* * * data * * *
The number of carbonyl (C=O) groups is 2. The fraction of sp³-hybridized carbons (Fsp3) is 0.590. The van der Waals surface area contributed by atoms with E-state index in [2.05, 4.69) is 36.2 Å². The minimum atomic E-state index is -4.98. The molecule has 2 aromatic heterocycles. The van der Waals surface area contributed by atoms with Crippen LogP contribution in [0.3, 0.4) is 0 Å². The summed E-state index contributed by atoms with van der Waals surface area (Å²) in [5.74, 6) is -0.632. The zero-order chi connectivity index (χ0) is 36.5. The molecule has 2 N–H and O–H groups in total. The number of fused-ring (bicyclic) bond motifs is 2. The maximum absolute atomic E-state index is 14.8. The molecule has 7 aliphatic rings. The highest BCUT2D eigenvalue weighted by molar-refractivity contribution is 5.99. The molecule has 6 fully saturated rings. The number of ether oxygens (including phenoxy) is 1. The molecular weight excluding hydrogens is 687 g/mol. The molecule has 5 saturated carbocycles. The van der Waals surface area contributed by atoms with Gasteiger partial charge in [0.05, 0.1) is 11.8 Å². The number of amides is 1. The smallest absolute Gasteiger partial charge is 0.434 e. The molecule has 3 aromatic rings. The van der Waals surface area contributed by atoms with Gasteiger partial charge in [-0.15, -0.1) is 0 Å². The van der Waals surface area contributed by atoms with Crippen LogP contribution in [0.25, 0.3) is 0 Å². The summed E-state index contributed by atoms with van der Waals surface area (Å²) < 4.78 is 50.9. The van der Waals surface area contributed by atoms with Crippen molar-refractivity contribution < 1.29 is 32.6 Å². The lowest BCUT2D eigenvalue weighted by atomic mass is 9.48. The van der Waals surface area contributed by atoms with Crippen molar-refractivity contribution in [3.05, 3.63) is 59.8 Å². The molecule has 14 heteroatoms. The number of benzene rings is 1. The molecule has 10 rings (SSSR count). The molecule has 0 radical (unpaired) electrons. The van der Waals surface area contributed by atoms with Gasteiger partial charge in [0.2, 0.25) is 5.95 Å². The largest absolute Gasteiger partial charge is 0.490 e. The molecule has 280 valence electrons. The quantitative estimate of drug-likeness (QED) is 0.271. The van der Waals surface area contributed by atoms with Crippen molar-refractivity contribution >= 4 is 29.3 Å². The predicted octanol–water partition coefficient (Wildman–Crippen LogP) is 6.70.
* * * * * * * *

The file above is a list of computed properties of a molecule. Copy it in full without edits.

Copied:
The number of carbonyl (C=O) groups is 2. The fraction of sp³-hybridized carbons (Fsp3) is 0.590. The van der Waals surface area contributed by atoms with E-state index in [2.05, 4.69) is 36.2 Å². The minimum atomic E-state index is -4.98. The molecule has 2 aromatic heterocycles. The van der Waals surface area contributed by atoms with Crippen LogP contribution in [0.3, 0.4) is 0 Å². The summed E-state index contributed by atoms with van der Waals surface area (Å²) in [5.74, 6) is -0.632. The zero-order chi connectivity index (χ0) is 36.5. The molecule has 2 N–H and O–H groups in total. The number of fused-ring (bicyclic) bond motifs is 2. The maximum absolute atomic E-state index is 14.8. The molecule has 7 aliphatic rings. The highest BCUT2D eigenvalue weighted by molar-refractivity contribution is 5.99. The molecule has 6 fully saturated rings. The number of ether oxygens (including phenoxy) is 1. The molecular weight excluding hydrogens is 687 g/mol. The molecule has 5 saturated carbocycles. The van der Waals surface area contributed by atoms with Gasteiger partial charge in [0.05, 0.1) is 11.8 Å². The number of amides is 1. The smallest absolute Gasteiger partial charge is 0.434 e. The molecule has 3 aromatic rings. The van der Waals surface area contributed by atoms with Gasteiger partial charge in [-0.15, -0.1) is 0 Å². The van der Waals surface area contributed by atoms with Crippen LogP contribution in [0.25, 0.3) is 0 Å². The summed E-state index contributed by atoms with van der Waals surface area (Å²) < 4.78 is 50.9. The van der Waals surface area contributed by atoms with Crippen molar-refractivity contribution < 1.29 is 32.6 Å². The lowest BCUT2D eigenvalue weighted by atomic mass is 9.48. The van der Waals surface area contributed by atoms with Crippen molar-refractivity contribution in [3.05, 3.63) is 59.8 Å². The molecule has 14 heteroatoms. The number of benzene rings is 1. The molecule has 10 rings (SSSR count). The molecule has 0 radical (unpaired) electrons. The van der Waals surface area contributed by atoms with Gasteiger partial charge in [0.2, 0.25) is 5.95 Å². The largest absolute Gasteiger partial charge is 0.490 e. The molecule has 280 valence electrons. The quantitative estimate of drug-likeness (QED) is 0.271. The van der Waals surface area contributed by atoms with Crippen molar-refractivity contribution >= 4 is 29.3 Å². The predicted octanol–water partition coefficient (Wildman–Crippen LogP) is 6.70.